At Participating Record Store Day StoresLos Angeles, CA - April 12, 2012 - New West Records and WXPN-FM's acclaimed music program World Cafe® have joined together to produce a special, limited edition Record Store Day sampler available for free with purchase at participating stores worldwide on April 21st. New West Records On Air At World Cafe® features 14 special performances that have aired on World Cafe® but have never been made available on CD. New West Records On Air At World Cafe® spans New West's 14 years as a label with performances from early signings Shaver and Tim Easton recorded in 2001 to shows recorded in 2011 with Buddy Miller and Steve Earle. Other artists featured on this exclusive release include Delbert McClinton, Tom Morello: The Nightwatchman, Drive-By Truckers and Mark Olson & Gary Louris."World Cafe® has been integral in building the careers of many of our artists. We were thrilled to work with WXPN to curate this special release," says Michael Ruthig, General Manager of New West Records. "We hope to spread awareness for the show and celebrate the terrific performances on World Cafe® by making this stellar collection available to fans supporting Record Store Day."Looking through our archives for sessions with these amazing New West artists took us back over our 20 year World Cafe history as well," adds World Cafe® host David Dye. "I was struck with the artistic integrity of the artists and the consistent quality of the work. Kudos to New West. Now even more people will be able to hear them." Track Listing:1 Buddy Miller - Don't Wait 2 Steve Earle - This City 3 Old 97's - Dance With Me 4 Tim Easton - Lexington Jail5 Mark Olson & Gary Louris - Turn Your Pretty Name Around 6 Drive-By Truckers - 3 Dimes Down 7 The Flatlanders - South Wind Of Summer 8 Jason Isbell - Dress Blues9 Billy Joe Shaver - Restless Wind 10 Tom Morello: The Nightwatchman - Midnight In The City Of Destruction 11 The Majestic Silver Strings (Buddy Miller, Bill Frisell, Marc Ribot & Greg Leisz) - Freight Train 12 Randall Bramblett - Playing Card 13 Ben Lee - We're All In This Together 14 Delbert McClinton - Going Back To Louisiana Click here to listen to a selection of tracks from the sampler:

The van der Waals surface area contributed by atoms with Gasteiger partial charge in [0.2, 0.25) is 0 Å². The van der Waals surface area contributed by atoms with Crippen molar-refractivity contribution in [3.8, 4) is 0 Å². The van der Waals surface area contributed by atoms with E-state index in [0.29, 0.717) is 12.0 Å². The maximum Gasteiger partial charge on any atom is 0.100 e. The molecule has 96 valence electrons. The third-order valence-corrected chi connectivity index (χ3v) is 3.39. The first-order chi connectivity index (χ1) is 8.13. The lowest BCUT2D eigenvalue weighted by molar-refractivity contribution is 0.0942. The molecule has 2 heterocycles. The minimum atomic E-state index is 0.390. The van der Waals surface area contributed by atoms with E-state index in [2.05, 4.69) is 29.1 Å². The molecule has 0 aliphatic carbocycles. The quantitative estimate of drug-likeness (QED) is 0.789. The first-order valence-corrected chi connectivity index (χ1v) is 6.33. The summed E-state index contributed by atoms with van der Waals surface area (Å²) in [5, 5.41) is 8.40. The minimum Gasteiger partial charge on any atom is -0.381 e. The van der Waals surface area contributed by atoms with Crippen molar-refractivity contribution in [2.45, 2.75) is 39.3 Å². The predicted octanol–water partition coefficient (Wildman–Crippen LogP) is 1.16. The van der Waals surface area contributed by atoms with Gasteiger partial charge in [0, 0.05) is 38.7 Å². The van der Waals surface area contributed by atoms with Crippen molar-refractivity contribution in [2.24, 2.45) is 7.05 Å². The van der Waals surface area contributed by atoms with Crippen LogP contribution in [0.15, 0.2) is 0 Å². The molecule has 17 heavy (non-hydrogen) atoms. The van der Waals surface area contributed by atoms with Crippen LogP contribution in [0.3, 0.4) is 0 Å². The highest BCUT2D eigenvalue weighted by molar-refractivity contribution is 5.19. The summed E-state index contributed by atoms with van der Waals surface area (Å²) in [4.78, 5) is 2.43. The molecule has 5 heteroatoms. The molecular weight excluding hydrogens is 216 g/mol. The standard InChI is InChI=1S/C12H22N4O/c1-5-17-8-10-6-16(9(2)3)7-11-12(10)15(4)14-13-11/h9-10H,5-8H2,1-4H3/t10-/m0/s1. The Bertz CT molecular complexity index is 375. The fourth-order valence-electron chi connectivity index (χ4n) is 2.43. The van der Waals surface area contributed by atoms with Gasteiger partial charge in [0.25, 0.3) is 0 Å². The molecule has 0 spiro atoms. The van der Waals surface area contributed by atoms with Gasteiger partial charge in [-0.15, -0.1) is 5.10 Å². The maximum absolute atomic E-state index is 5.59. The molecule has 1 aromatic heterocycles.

― dow, Thursday, 12 April 2012 19:53 (four years ago) Permalink